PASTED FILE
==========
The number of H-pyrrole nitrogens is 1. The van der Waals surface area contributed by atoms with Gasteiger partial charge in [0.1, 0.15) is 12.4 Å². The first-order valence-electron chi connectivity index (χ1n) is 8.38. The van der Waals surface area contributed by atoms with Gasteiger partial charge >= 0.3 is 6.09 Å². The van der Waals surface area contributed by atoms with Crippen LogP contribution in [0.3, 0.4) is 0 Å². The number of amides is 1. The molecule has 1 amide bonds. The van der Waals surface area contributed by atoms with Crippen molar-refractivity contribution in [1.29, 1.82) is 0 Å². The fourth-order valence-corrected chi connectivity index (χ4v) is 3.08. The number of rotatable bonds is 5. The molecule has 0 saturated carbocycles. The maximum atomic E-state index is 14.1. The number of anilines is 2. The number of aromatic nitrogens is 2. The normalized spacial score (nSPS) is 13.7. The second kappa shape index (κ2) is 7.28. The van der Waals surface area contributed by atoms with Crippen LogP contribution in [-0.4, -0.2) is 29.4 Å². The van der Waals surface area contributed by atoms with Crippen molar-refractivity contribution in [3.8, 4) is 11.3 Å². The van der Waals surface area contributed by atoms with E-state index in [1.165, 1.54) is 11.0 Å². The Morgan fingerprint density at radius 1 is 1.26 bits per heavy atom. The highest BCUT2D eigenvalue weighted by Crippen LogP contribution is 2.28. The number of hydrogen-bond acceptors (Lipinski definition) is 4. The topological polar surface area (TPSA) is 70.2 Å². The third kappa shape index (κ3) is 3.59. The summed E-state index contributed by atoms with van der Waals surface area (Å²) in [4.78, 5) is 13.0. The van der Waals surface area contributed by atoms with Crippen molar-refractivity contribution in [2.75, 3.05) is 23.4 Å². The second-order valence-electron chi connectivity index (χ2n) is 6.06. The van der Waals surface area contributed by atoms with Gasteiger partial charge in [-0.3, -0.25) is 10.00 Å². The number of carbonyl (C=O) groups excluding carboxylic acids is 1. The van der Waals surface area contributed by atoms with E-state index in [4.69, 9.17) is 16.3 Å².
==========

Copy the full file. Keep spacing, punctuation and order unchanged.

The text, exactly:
The number of H-pyrrole nitrogens is 1. The van der Waals surface area contributed by atoms with Gasteiger partial charge in [0.1, 0.15) is 12.4 Å². The first-order valence-electron chi connectivity index (χ1n) is 8.38. The van der Waals surface area contributed by atoms with Gasteiger partial charge >= 0.3 is 6.09 Å². The van der Waals surface area contributed by atoms with Crippen LogP contribution in [0.3, 0.4) is 0 Å². The number of amides is 1. The molecule has 1 amide bonds. The van der Waals surface area contributed by atoms with Crippen molar-refractivity contribution in [1.29, 1.82) is 0 Å². The fourth-order valence-corrected chi connectivity index (χ4v) is 3.08. The number of rotatable bonds is 5. The molecule has 0 saturated carbocycles. The maximum atomic E-state index is 14.1. The number of anilines is 2. The number of aromatic nitrogens is 2. The normalized spacial score (nSPS) is 13.7. The second kappa shape index (κ2) is 7.28. The van der Waals surface area contributed by atoms with Crippen LogP contribution in [-0.4, -0.2) is 29.4 Å². The van der Waals surface area contributed by atoms with Crippen molar-refractivity contribution in [3.8, 4) is 11.3 Å². The van der Waals surface area contributed by atoms with E-state index in [1.165, 1.54) is 11.0 Å². The Morgan fingerprint density at radius 1 is 1.26 bits per heavy atom. The highest BCUT2D eigenvalue weighted by Crippen LogP contribution is 2.28. The number of hydrogen-bond acceptors (Lipinski definition) is 4. The topological polar surface area (TPSA) is 70.2 Å². The third kappa shape index (κ3) is 3.59. The summed E-state index contributed by atoms with van der Waals surface area (Å²) in [4.78, 5) is 13.0. The van der Waals surface area contributed by atoms with Crippen molar-refractivity contribution in [2.75, 3.05) is 23.4 Å². The second-order valence-electron chi connectivity index (χ2n) is 6.06. The van der Waals surface area contributed by atoms with Gasteiger partial charge in [-0.3, -0.25) is 10.00 Å². The number of carbonyl (C=O) groups excluding carboxylic acids is 1. The van der Waals surface area contributed by atoms with E-state index in [4.69, 9.17) is 16.3 Å².